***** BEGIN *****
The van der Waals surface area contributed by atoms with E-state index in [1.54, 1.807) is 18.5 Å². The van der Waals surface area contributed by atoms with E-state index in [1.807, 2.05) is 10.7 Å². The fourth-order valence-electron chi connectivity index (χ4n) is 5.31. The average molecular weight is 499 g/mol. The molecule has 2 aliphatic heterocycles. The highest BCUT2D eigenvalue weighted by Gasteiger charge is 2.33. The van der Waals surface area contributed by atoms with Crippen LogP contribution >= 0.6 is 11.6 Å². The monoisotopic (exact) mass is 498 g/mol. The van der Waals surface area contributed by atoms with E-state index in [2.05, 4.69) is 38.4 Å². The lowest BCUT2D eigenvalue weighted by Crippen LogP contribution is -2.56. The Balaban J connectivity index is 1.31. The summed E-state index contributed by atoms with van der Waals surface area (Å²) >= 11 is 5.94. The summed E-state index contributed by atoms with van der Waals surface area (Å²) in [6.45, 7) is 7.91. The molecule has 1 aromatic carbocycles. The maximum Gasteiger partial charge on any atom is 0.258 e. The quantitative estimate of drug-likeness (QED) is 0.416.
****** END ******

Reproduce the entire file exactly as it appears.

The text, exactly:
The van der Waals surface area contributed by atoms with E-state index in [1.54, 1.807) is 18.5 Å². The van der Waals surface area contributed by atoms with E-state index in [1.807, 2.05) is 10.7 Å². The fourth-order valence-electron chi connectivity index (χ4n) is 5.31. The average molecular weight is 499 g/mol. The molecule has 2 aliphatic heterocycles. The highest BCUT2D eigenvalue weighted by Gasteiger charge is 2.33. The van der Waals surface area contributed by atoms with Crippen LogP contribution >= 0.6 is 11.6 Å². The monoisotopic (exact) mass is 498 g/mol. The van der Waals surface area contributed by atoms with E-state index in [2.05, 4.69) is 38.4 Å². The lowest BCUT2D eigenvalue weighted by Crippen LogP contribution is -2.56. The Balaban J connectivity index is 1.31. The summed E-state index contributed by atoms with van der Waals surface area (Å²) >= 11 is 5.94. The summed E-state index contributed by atoms with van der Waals surface area (Å²) in [6.45, 7) is 7.91. The molecule has 1 aromatic carbocycles. The maximum Gasteiger partial charge on any atom is 0.258 e. The quantitative estimate of drug-likeness (QED) is 0.416.